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May 2015:


I had a great time watching Bob Dylan on Letterman's penultimate show, singing "The Night We Called It A Day". Wherever he goes, he gets there way before I do, so I'm always, reliably, totally at sea while I hear him, which is always so fun. He keeps it happening for me.

Saw a TV show he'd done fifty years ago in Canada, they'd put him on a set with some actors in plaid shirts who were supposed to be lumberjacks, sitting around eating, drinking, playing cards in the bunkhouse, and he wandered among them playing his early songs, from the "Don't Think Twice" era. Would have been distracted if I'd seen it then, the singing and writing being so wide of my small experience, but seeing it later in life I saw that his finger-picking was absolutely precise and that he never muffed one note on the guitar, that he always sang perfectly in tune, and that clearly he had rehearsed everything way beyond the point of reasonableness, I mean he could do all this while casually walking around.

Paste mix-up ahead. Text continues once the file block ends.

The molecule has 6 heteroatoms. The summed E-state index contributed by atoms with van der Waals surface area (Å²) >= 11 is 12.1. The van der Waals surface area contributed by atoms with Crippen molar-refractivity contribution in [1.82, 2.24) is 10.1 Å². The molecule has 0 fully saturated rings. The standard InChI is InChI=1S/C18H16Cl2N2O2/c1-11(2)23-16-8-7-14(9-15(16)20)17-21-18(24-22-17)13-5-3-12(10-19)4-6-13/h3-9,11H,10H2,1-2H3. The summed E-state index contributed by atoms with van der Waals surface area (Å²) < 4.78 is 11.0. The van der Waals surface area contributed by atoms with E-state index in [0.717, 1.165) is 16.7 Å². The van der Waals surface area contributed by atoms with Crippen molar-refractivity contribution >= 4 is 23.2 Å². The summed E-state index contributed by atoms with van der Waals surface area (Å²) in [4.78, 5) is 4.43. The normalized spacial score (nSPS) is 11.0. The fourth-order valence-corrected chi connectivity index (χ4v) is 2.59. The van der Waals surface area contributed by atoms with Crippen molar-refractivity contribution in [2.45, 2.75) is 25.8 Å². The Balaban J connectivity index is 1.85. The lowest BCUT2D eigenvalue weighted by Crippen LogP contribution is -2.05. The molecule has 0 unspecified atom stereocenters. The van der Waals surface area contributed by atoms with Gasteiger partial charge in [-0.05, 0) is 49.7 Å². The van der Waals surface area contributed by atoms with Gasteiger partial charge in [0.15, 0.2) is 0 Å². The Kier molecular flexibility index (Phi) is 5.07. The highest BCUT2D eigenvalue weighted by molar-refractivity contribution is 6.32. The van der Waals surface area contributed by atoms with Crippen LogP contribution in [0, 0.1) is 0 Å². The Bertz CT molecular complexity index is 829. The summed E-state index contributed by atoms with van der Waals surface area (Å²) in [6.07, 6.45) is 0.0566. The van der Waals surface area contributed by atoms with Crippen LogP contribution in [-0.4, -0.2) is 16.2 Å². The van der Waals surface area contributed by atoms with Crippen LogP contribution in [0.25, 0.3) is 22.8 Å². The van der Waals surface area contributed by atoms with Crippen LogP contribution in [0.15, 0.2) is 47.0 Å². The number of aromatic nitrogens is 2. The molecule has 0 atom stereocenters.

Like seeing Lennon, McCartney, Harrison and Starr on Ed Sullivan, every one totally together, presenting himself happily and cheerfully perfect, really.

Though I'd love to think that someday I could be as completely assured in the way I present whatever the hell it is I do, I believe I am way running out of time to accomplish this; but gotta say, in all honesty, really, that the pursuit of getting it right is a joy and a privilege in itself, and since only some of us get it right when we're twenty-one, it's great that the rest of us have some joyful templates from the guys who catch the ring:

Man, you can spend years contemplating just those singular musical events, listening over and over. And each time you go back each one is better than you remembered it, and you see more coolness each time, and more jungle paths each has machete-ed to coolness. When I got tired of The Kingston Trio (I did once), man, I was tired of music.

Right now I'm privileged to be continuing to work on "Snow Queen". And listening to a lot of Bing Crosby. Thank God for YouTube.

Oh yeah, one more thing: I just found out that Oscar Hammerstein II got the line "Tired of livin' and scared of dyin'" from Saint Augustine.

The guy, not the town.

Songs. Done. Write.
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